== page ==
If you have an interest in writing horror, a great way to get started is to write some dark flash fiction. These stories can give you your first publication credits or simply serve as a way to get your base story down so you can flesh it out into something more complex later.
Let’s explore the basics of flash fiction, why it can be a great format for horror authors, and then explore some horror markets that might be willing to publish your flash fiction work.
What is Flash Fiction?
Flash fiction is brief fiction. There is no standard word count limit for something to qualify as flash fiction. Each publication tends to set its own limits.
For example, flash fiction could be as short as a 140 character tweet. One flash fiction market might limit their flash fiction to 500 words. Another might make 1000 words their flash fiction cut-off. Some let flash fiction submissions go even longer than that.
To add to this confusion, flash fiction is also sometimes referred to as micro fiction. But “micro fiction” to others is something even shorter than flash fiction as a whole — nothing more than 300 words for some, 100 words for others. You get the idea. It can be a bit confusing.
In the end, if you write short fiction that doesn’t quite push into traditional short story territory, chances are good you’re writing flash fiction. Just remember to check word count limits for specific markets you submit your stories to and always follow their rules.
Why Write Flash Fiction in the Horror Genre?
As a horror writer, why would you want to pursue this style of fiction writing, especially if it takes you away from your novels, screenplays, or other projects? There are actually several great reasons to give it a try if you haven’t already, as flash fiction can both help you improve your craft and market your longer work.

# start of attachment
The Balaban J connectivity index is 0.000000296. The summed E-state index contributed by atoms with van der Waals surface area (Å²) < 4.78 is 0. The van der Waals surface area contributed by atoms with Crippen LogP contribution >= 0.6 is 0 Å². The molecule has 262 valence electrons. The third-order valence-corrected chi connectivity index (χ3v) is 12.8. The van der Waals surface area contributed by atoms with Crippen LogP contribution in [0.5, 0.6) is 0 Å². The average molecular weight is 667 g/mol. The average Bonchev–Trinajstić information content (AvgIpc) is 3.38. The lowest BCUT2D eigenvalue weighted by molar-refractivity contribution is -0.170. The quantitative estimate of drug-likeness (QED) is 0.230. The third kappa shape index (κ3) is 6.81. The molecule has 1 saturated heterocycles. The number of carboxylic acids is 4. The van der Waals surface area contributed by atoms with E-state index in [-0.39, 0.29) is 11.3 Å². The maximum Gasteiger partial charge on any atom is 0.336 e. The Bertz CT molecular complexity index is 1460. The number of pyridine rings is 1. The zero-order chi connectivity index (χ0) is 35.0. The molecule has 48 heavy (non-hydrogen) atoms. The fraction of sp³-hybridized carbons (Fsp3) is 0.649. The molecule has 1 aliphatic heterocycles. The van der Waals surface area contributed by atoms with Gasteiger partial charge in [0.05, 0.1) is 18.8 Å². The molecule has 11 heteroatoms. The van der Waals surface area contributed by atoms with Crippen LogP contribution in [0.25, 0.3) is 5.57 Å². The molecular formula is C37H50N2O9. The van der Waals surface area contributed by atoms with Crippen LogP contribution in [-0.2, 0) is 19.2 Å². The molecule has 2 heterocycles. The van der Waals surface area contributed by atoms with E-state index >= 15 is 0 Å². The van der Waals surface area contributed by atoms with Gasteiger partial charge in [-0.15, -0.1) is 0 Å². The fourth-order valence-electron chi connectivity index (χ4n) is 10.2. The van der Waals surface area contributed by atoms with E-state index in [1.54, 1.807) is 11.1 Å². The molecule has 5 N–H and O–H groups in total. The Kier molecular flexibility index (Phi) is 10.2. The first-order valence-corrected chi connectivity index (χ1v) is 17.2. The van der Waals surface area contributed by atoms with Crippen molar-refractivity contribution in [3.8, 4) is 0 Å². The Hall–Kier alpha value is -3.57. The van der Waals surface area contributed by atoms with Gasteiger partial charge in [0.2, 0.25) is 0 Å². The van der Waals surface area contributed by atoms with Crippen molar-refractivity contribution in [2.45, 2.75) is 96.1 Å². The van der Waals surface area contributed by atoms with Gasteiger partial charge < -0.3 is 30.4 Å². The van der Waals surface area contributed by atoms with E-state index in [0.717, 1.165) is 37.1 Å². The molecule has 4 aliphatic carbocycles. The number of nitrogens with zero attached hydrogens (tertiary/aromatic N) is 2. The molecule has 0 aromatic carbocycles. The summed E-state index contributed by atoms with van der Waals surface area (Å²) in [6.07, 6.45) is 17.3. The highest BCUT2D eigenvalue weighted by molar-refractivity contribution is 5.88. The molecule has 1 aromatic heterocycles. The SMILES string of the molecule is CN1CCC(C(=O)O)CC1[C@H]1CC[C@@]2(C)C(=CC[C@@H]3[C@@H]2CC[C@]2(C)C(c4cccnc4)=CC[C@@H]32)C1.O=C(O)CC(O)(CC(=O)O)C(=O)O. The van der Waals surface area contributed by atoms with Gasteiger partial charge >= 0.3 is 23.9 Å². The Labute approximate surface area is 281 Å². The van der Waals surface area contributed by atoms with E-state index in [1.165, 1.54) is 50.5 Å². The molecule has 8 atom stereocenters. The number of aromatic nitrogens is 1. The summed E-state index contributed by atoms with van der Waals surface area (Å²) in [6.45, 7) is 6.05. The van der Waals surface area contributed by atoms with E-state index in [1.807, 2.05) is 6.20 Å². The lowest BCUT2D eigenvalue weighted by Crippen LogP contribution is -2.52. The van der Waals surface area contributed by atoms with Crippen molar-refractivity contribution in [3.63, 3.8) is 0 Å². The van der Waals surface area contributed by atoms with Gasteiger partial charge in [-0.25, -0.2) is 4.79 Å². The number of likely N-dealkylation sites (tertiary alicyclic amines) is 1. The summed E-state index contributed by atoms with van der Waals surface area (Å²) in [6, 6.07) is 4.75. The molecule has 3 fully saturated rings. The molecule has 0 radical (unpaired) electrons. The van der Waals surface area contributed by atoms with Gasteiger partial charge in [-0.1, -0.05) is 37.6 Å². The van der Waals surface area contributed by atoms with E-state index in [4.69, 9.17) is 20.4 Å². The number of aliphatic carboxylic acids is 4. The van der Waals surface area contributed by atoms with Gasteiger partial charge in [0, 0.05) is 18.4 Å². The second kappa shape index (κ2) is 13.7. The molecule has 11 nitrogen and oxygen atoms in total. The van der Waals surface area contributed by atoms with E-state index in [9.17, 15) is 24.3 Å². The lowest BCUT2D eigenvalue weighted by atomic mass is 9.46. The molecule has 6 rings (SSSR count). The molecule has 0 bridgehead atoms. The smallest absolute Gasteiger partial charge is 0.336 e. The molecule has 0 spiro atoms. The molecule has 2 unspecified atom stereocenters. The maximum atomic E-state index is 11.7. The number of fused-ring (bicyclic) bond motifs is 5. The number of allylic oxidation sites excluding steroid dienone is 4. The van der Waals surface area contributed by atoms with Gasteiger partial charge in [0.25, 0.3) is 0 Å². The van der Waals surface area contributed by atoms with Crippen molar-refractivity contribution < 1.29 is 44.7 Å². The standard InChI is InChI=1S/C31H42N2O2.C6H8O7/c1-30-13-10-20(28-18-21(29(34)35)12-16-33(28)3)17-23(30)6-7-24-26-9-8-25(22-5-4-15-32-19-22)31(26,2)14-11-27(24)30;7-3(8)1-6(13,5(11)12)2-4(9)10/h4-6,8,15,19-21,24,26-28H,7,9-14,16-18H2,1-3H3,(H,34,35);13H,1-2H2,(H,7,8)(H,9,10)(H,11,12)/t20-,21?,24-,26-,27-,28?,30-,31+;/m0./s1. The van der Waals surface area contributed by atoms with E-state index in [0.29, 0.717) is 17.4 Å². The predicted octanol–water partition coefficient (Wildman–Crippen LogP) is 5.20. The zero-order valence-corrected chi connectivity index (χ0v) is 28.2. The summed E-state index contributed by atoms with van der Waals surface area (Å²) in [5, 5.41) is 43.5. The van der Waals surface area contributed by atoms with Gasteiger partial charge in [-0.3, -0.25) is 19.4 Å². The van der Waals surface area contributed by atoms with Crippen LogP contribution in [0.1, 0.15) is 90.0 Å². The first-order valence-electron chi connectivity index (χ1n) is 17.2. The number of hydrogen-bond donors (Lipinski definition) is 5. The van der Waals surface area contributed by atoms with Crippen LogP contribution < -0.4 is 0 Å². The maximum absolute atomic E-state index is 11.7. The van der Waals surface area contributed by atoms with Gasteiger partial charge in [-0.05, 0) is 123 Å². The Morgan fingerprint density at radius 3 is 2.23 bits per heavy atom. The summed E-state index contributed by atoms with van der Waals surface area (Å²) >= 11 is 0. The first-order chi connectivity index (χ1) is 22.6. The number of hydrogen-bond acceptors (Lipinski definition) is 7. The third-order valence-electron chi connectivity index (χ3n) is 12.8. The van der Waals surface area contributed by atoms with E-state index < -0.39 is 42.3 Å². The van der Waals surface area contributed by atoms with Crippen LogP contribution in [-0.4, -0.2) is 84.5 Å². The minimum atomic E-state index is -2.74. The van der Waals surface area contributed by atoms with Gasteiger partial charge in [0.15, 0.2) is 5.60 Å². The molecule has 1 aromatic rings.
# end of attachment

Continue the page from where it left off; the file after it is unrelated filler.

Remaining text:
Here are some of the reasons horror writers (and other authors for that matter) should give flash fiction writing a chance.
- Flash fiction can help you beat writer’s block. If you feel like you need a break while working on your novel or something else, writing a short piece of flash fiction might help you get your creative juices flowing again. You can also use flash fiction to put your existing characters in new situations that might not be appropriate for your longer work as a way to help you stay connected to the project even when you’re feeling blocked.
- Flash fiction lets you play with new characters. Maybe you have a new character in mind for an existing story or you have an entirely new story idea you’d like to pursue. By writing a piece of flash fiction, you might be able to get a better feel for the character and where you’d like to take them in a bigger project. Or you might find that they bore you after 1000 words or so, and you know to move on with another idea or approach.
- Flash fiction can be used to market your books. You can use flash fiction to explore new sub-stories or angles, or to let your readers get to know your characters better. You can keep readers interested in your series characters between books. You can give them away as freebies to help you build an email list which will later help you sell more books. You might publish solo stories to promote a larger collection. Or you can simply use flash fiction as a way to get your name out there in a larger number of markets and introduce yourself to more potential readers.
- Flash fiction can help you become a better writer. It teaches you to be concise. It also helps you become a more prolific writer due to the speed at which you can write flash fiction. And the more you write, the better you’ll write.
- Flash fiction might help you land a publishing deal. If you want to go the traditional publishing route with your longer work, editors like to see a publication history. Publishing flash fiction can help you build that history faster than writing and trying to publish longer stories. You could also mix flash fiction with other work in your publication history to demonstrate your versatility.